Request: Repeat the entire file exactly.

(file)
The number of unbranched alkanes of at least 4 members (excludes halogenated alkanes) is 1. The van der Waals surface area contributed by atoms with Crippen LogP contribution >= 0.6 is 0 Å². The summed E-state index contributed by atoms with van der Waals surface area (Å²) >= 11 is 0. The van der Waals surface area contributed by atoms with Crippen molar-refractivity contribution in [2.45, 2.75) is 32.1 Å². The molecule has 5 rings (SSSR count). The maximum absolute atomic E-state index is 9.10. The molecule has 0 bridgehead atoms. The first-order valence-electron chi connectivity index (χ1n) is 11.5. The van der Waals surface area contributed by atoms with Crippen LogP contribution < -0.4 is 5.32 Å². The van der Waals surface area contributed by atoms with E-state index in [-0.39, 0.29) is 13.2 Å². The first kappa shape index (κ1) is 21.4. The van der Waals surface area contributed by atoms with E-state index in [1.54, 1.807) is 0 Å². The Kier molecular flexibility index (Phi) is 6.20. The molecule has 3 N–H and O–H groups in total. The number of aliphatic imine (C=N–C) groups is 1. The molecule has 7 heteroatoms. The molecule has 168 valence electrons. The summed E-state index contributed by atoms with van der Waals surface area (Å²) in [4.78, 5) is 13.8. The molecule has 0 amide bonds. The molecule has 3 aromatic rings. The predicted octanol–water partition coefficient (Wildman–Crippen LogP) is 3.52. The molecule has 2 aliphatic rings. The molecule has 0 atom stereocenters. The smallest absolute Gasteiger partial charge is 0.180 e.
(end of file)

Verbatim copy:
The number of unbranched alkanes of at least 4 members (excludes halogenated alkanes) is 1. The van der Waals surface area contributed by atoms with Crippen LogP contribution >= 0.6 is 0 Å². The summed E-state index contributed by atoms with van der Waals surface area (Å²) >= 11 is 0. The van der Waals surface area contributed by atoms with Crippen molar-refractivity contribution in [2.45, 2.75) is 32.1 Å². The molecule has 5 rings (SSSR count). The maximum absolute atomic E-state index is 9.10. The molecule has 0 bridgehead atoms. The first-order valence-electron chi connectivity index (χ1n) is 11.5. The van der Waals surface area contributed by atoms with Crippen LogP contribution < -0.4 is 5.32 Å². The van der Waals surface area contributed by atoms with E-state index in [-0.39, 0.29) is 13.2 Å². The first kappa shape index (κ1) is 21.4. The van der Waals surface area contributed by atoms with E-state index in [1.54, 1.807) is 0 Å². The Kier molecular flexibility index (Phi) is 6.20. The molecule has 3 N–H and O–H groups in total. The number of aliphatic imine (C=N–C) groups is 1. The molecule has 7 heteroatoms. The molecule has 168 valence electrons. The summed E-state index contributed by atoms with van der Waals surface area (Å²) in [4.78, 5) is 13.8. The molecule has 0 amide bonds. The molecule has 3 aromatic rings. The predicted octanol–water partition coefficient (Wildman–Crippen LogP) is 3.52. The molecule has 2 aliphatic rings. The molecule has 0 atom stereocenters. The smallest absolute Gasteiger partial charge is 0.180 e.